HOUSTON — One in eight women in the U.S. will develop invasive breast cancer over the course of her lifetime.
It is the most common type of cancer among women.
Treatment options include surgery, chemotherapy, hormonal therapy, and radiation.
In this weeks “Wear the Gown” – our series with UT Physicians – we take a closer look at mastectomies, the surgical removal of the whole breast.
According to research, published in JAMA surgery in 2017, approximately 17 percent of women with early-stage breast cancer undergo this type of surgery.
Mary Gibbens is one of those women.
After she was diagnosed with Stage 1 invasive ductal carcinoma, the most common form of breast cancer, she decided to get a double mastectomy.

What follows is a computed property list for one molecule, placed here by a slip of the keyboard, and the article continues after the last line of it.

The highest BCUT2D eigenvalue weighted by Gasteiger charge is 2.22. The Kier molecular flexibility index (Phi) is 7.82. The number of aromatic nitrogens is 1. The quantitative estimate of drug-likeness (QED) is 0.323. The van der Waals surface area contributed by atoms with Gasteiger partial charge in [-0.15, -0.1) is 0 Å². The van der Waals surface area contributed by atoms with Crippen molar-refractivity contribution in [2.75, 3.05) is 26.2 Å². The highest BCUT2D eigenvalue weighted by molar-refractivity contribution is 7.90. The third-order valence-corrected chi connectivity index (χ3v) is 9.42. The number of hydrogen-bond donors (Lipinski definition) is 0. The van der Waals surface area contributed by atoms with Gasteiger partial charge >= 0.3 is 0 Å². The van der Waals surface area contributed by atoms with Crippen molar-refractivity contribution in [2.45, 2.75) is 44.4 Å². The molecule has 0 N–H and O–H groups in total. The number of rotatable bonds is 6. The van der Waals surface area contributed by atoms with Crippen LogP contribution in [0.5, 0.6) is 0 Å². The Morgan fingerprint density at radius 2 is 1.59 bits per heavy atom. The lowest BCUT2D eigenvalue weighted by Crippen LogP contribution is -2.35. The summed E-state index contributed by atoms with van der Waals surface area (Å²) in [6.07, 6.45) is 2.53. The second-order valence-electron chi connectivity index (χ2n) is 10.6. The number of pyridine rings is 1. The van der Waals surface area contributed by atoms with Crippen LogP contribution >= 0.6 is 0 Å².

“I didn’t want to come back in three or four years with cancer in my other breast,” says Gibbens.
Her surgery was performed by Dr. Tamara Saunders, who says the decision to undergo a mastectomy is deeply personal for each patient.
In some cases, the surgery is done for prophylactically, especially if a patient has an extensive family history of cancer, or if genetic testing indicates she has the BRCA 1 gene, known to dramatically increase a woman’s chance of developing breast cancer.
“It’s a very long discussion about what’s going to make her comfortable,” says Dr. Saunders. “What’s going to help her sleep at night.”
WEAR THE GOWN